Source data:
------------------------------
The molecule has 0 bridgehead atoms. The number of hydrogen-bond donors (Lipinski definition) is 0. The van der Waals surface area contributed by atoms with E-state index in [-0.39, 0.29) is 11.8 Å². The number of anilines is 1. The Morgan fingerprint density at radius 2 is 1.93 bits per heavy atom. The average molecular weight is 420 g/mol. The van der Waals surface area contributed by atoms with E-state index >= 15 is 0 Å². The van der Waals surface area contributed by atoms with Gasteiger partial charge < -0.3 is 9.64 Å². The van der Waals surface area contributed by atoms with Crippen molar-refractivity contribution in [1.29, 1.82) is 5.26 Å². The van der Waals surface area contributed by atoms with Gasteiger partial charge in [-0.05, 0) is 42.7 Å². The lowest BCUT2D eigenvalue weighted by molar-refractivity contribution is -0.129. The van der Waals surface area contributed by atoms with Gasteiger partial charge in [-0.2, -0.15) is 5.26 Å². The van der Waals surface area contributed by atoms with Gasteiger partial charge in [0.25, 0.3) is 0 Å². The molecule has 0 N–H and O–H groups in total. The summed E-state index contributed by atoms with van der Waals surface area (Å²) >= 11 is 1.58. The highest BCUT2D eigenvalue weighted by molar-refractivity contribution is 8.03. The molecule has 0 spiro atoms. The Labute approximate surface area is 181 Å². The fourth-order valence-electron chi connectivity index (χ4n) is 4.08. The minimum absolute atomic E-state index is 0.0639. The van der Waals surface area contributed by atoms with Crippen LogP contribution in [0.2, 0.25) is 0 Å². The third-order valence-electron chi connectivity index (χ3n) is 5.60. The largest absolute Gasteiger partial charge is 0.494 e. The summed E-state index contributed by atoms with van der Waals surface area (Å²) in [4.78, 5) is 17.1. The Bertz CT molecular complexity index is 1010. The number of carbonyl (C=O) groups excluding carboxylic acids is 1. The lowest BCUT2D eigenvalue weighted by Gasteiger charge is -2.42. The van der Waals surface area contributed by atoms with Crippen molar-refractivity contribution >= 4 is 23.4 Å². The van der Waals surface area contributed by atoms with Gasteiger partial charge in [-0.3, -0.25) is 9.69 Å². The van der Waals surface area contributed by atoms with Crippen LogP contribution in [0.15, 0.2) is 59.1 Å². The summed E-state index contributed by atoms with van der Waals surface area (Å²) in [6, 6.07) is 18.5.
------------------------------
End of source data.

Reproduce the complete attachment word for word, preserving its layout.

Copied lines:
The molecule has 0 bridgehead atoms. The number of hydrogen-bond donors (Lipinski definition) is 0. The van der Waals surface area contributed by atoms with E-state index in [-0.39, 0.29) is 11.8 Å². The number of anilines is 1. The Morgan fingerprint density at radius 2 is 1.93 bits per heavy atom. The average molecular weight is 420 g/mol. The van der Waals surface area contributed by atoms with E-state index >= 15 is 0 Å². The van der Waals surface area contributed by atoms with Gasteiger partial charge < -0.3 is 9.64 Å². The van der Waals surface area contributed by atoms with Crippen molar-refractivity contribution in [1.29, 1.82) is 5.26 Å². The van der Waals surface area contributed by atoms with Gasteiger partial charge in [-0.05, 0) is 42.7 Å². The lowest BCUT2D eigenvalue weighted by molar-refractivity contribution is -0.129. The van der Waals surface area contributed by atoms with Gasteiger partial charge in [-0.2, -0.15) is 5.26 Å². The van der Waals surface area contributed by atoms with Gasteiger partial charge in [0.25, 0.3) is 0 Å². The molecule has 0 N–H and O–H groups in total. The summed E-state index contributed by atoms with van der Waals surface area (Å²) >= 11 is 1.58. The highest BCUT2D eigenvalue weighted by molar-refractivity contribution is 8.03. The molecule has 0 spiro atoms. The Labute approximate surface area is 181 Å². The fourth-order valence-electron chi connectivity index (χ4n) is 4.08. The minimum absolute atomic E-state index is 0.0639. The van der Waals surface area contributed by atoms with Crippen LogP contribution in [0.2, 0.25) is 0 Å². The third-order valence-electron chi connectivity index (χ3n) is 5.60. The largest absolute Gasteiger partial charge is 0.494 e. The summed E-state index contributed by atoms with van der Waals surface area (Å²) in [4.78, 5) is 17.1. The Bertz CT molecular complexity index is 1010. The number of carbonyl (C=O) groups excluding carboxylic acids is 1. The lowest BCUT2D eigenvalue weighted by Gasteiger charge is -2.42. The van der Waals surface area contributed by atoms with Crippen molar-refractivity contribution >= 4 is 23.4 Å². The van der Waals surface area contributed by atoms with Gasteiger partial charge in [-0.3, -0.25) is 9.69 Å². The van der Waals surface area contributed by atoms with Crippen LogP contribution in [0.15, 0.2) is 59.1 Å². The summed E-state index contributed by atoms with van der Waals surface area (Å²) in [6, 6.07) is 18.5.